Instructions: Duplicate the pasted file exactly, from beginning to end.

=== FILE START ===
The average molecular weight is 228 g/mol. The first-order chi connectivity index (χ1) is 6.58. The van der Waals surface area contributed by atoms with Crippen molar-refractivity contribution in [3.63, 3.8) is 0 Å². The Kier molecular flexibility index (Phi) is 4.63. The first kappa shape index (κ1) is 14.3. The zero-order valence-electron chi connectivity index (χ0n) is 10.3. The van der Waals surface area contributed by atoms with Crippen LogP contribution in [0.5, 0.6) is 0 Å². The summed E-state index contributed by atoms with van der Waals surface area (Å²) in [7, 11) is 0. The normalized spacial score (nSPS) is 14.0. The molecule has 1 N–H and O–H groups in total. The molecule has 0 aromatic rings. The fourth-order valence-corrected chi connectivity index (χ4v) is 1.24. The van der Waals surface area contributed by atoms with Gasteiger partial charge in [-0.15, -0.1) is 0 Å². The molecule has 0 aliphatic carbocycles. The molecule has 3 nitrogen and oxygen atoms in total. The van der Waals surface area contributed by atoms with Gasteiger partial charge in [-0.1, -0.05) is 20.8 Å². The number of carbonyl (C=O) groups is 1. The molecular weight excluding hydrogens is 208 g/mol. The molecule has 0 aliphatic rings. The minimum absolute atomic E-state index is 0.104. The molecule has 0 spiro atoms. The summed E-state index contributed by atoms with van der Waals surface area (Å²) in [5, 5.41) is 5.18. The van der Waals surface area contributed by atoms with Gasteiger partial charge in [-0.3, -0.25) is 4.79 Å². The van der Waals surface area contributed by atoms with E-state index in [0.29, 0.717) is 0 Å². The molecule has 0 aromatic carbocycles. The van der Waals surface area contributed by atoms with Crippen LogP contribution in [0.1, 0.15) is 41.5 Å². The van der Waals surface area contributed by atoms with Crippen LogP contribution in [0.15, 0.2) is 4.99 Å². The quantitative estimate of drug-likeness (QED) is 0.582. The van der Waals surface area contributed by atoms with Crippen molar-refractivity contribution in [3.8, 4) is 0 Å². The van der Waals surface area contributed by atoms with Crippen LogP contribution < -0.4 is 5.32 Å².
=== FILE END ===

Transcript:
The average molecular weight is 228 g/mol. The first-order chi connectivity index (χ1) is 6.58. The van der Waals surface area contributed by atoms with Crippen molar-refractivity contribution in [3.63, 3.8) is 0 Å². The Kier molecular flexibility index (Phi) is 4.63. The first kappa shape index (κ1) is 14.3. The zero-order valence-electron chi connectivity index (χ0n) is 10.3. The van der Waals surface area contributed by atoms with Crippen LogP contribution in [0.5, 0.6) is 0 Å². The summed E-state index contributed by atoms with van der Waals surface area (Å²) in [7, 11) is 0. The normalized spacial score (nSPS) is 14.0. The molecule has 1 N–H and O–H groups in total. The molecule has 0 aromatic rings. The fourth-order valence-corrected chi connectivity index (χ4v) is 1.24. The van der Waals surface area contributed by atoms with Gasteiger partial charge in [-0.15, -0.1) is 0 Å². The molecule has 0 aliphatic carbocycles. The molecule has 3 nitrogen and oxygen atoms in total. The van der Waals surface area contributed by atoms with Gasteiger partial charge in [-0.1, -0.05) is 20.8 Å². The number of carbonyl (C=O) groups is 1. The molecular weight excluding hydrogens is 208 g/mol. The molecule has 0 aliphatic rings. The minimum absolute atomic E-state index is 0.104. The molecule has 0 spiro atoms. The summed E-state index contributed by atoms with van der Waals surface area (Å²) in [5, 5.41) is 5.18. The van der Waals surface area contributed by atoms with Gasteiger partial charge in [-0.3, -0.25) is 4.79 Å². The van der Waals surface area contributed by atoms with E-state index in [0.29, 0.717) is 0 Å². The molecule has 0 aromatic carbocycles. The van der Waals surface area contributed by atoms with Crippen LogP contribution in [0.1, 0.15) is 41.5 Å². The van der Waals surface area contributed by atoms with Crippen LogP contribution in [0.15, 0.2) is 4.99 Å². The quantitative estimate of drug-likeness (QED) is 0.582. The van der Waals surface area contributed by atoms with Crippen molar-refractivity contribution in [3.8, 4) is 0 Å². The van der Waals surface area contributed by atoms with Crippen LogP contribution < -0.4 is 5.32 Å².